The preseason test that took place at Barber in early March now seems very distant — and probably didn't provide us many clues about how the season will go, anyway. The two-day test was affected by rain both days. Beaubier, Elias and Gagne turned in the best times, in that order. But with so little information to go on and almost everyone on a new team, I expect to see surprises both positive and negative once racing begins.
Other classes, riders moving up, riders absent
On paper, M4 ECSTAR Suzuki's Sean Dylan Kelly looks like the favorite to win the Supersport class this year. As a rookie in the class last year, he won two races and finished fourth in the standings, and the three riders who finished ahead of him won't be back this year. Kelly's 2019 teammate, Fong, has moved up to Superbike, second-place P.J. Jacobsen is racing in the Stock 1000 class this year and third-place Hayden Gillim doesn't appear to have any ride this year. At 17, Kelly is widely seen as a talented rider on the way up but he'll still have to fend off returning contenders such as Bryce Prince and Richie Escalante, as well as his new teammate, Lucas Silva.
Other riders moving up a class for 2020 include Alex Dumas, who will race for M4 ECSTAR Suzuki (yes, it's going to be a busy year in that team's corner of the paddock) in the Stock 1000 class after winning the Twins Cup in 2019 and the Liqui Moly Junior Cup the year before. Ashton Yates will also be racing in the Stock 1000 class. Kevin Olmedo, who finished second in Liqui Moly Junior Cup last year, moves up to Supersport.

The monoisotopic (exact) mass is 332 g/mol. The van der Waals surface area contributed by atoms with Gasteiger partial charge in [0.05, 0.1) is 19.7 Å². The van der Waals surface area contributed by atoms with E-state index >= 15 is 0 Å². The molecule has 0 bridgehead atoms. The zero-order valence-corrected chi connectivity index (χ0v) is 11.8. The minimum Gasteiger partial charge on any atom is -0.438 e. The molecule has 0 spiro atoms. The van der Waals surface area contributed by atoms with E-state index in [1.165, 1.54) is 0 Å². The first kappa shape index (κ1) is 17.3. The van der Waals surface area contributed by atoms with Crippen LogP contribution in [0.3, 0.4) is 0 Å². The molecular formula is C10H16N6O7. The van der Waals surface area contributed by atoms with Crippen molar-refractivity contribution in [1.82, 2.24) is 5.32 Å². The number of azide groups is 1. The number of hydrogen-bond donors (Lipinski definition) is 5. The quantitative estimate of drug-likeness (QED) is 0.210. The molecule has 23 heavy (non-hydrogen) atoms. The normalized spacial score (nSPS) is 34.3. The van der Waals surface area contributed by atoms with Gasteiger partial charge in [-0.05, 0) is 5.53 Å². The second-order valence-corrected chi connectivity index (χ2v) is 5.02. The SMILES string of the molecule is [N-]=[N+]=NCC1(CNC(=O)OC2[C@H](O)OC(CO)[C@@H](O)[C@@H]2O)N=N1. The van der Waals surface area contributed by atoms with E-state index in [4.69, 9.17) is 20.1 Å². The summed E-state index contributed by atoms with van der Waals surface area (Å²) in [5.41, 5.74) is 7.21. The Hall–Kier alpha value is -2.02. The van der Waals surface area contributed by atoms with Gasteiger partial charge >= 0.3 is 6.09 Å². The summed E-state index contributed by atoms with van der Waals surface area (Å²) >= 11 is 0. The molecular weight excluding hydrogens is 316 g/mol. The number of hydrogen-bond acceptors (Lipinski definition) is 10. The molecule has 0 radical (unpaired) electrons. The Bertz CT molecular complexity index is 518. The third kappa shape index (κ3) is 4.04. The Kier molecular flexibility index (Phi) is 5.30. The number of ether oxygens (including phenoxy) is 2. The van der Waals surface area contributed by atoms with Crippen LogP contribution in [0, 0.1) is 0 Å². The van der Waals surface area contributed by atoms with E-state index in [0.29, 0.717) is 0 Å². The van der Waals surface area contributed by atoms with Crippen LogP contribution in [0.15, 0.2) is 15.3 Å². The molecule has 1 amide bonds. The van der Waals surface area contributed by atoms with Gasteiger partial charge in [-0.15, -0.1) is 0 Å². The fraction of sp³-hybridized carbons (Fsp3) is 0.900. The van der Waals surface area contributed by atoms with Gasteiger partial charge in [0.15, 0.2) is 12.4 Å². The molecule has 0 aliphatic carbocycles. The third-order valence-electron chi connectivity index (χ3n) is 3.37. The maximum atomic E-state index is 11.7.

Another part of the story at Road America will be who is absent. In addition to Gillim, a perennial contender in Supersport, J.D. Beach, the winningest rider in Supersport in the MotoAmerica era, will be absent. Last year, he raced for Attack in the Superbike class and won a race at VIRginia International Raceway, while also racing some flat-track events. This year, he'll race full-time in American Flat Track for Estenson Racing. Andrew Lee, who won the Stock 1000 championship the last two years, had hoped to move up to Superbike this year, but the consolidation in the class has apparently left him with no ride. Winning lots of races or even championships doesn't guarantee job security in the precarious sport of professional motorcycle racing.
How to watch on TV
Since fans can't go to the track to see the opener in person, television coverage is more important than usual. MotoAmerica Superbike races usually appear on Fox Sports 2, but Sunday's race will be shown live on Fox Sports 1, which has a larger audience, and will be the lead-in to the NASCAR race on the same channel. MotoAmerica officials are hoping that slot can introduce the series to some new potential fans. MAVTV will show both weekend Supersport races live, giving that class some TV time it didn't get last year. MotoAmericaLive+ streams all practice and qualifying sessions and races live online for a fee.
|MotoAmerica round one TV schedule|
|Superbike||May 30||4 p.m. Eastern||Fox Sports 2|
|Superbike||May 31||2 p.m. Eastern||Fox Sports 1|
|Supersport||May 30||3 p.m. Eastern||MAVTV|
|Supersport||May 31||3 p.m. Eastern||MAVTV|
|All classes||May 29-31||Live||Streaming at MotoAmericaLive+|